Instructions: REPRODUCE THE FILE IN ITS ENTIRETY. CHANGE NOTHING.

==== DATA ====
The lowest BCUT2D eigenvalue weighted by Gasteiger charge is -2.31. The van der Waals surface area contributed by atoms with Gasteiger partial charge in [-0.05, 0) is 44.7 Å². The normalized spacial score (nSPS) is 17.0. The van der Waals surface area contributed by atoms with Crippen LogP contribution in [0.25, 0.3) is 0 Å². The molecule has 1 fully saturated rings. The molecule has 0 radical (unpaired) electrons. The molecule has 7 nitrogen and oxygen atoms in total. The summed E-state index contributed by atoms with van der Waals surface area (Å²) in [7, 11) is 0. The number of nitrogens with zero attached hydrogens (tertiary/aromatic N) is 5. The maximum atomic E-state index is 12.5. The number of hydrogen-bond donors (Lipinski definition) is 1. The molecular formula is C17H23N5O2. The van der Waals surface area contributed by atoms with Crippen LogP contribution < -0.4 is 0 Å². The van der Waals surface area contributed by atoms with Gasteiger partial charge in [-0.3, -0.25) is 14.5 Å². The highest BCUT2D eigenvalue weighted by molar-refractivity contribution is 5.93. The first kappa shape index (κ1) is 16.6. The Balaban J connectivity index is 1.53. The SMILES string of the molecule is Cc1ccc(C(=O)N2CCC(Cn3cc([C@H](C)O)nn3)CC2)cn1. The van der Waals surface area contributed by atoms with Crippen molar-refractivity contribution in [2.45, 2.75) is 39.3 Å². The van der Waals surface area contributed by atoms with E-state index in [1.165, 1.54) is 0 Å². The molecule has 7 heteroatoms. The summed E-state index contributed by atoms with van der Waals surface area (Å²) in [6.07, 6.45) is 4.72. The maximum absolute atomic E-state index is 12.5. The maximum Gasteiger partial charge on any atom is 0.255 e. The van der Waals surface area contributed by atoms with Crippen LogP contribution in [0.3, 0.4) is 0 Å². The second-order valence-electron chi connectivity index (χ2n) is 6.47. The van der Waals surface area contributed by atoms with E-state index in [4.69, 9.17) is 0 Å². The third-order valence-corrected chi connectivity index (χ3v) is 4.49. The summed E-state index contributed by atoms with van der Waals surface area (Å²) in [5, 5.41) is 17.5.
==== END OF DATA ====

The lowest BCUT2D eigenvalue weighted by Gasteiger charge is -2.31. The van der Waals surface area contributed by atoms with Gasteiger partial charge in [-0.05, 0) is 44.7 Å². The normalized spacial score (nSPS) is 17.0. The van der Waals surface area contributed by atoms with Crippen LogP contribution in [0.25, 0.3) is 0 Å². The molecule has 1 fully saturated rings. The molecule has 0 radical (unpaired) electrons. The molecule has 7 nitrogen and oxygen atoms in total. The summed E-state index contributed by atoms with van der Waals surface area (Å²) in [7, 11) is 0. The number of nitrogens with zero attached hydrogens (tertiary/aromatic N) is 5. The maximum atomic E-state index is 12.5. The number of hydrogen-bond donors (Lipinski definition) is 1. The molecular formula is C17H23N5O2. The van der Waals surface area contributed by atoms with Crippen LogP contribution < -0.4 is 0 Å². The van der Waals surface area contributed by atoms with Gasteiger partial charge in [-0.3, -0.25) is 14.5 Å². The highest BCUT2D eigenvalue weighted by molar-refractivity contribution is 5.93. The first kappa shape index (κ1) is 16.6. The Balaban J connectivity index is 1.53. The SMILES string of the molecule is Cc1ccc(C(=O)N2CCC(Cn3cc([C@H](C)O)nn3)CC2)cn1. The van der Waals surface area contributed by atoms with Crippen molar-refractivity contribution in [2.45, 2.75) is 39.3 Å². The van der Waals surface area contributed by atoms with E-state index in [1.165, 1.54) is 0 Å². The molecule has 7 heteroatoms. The summed E-state index contributed by atoms with van der Waals surface area (Å²) in [6.07, 6.45) is 4.72. The maximum absolute atomic E-state index is 12.5. The maximum Gasteiger partial charge on any atom is 0.255 e. The van der Waals surface area contributed by atoms with Crippen LogP contribution in [0.3, 0.4) is 0 Å². The second-order valence-electron chi connectivity index (χ2n) is 6.47. The van der Waals surface area contributed by atoms with E-state index in [4.69, 9.17) is 0 Å². The third-order valence-corrected chi connectivity index (χ3v) is 4.49. The summed E-state index contributed by atoms with van der Waals surface area (Å²) in [5, 5.41) is 17.5.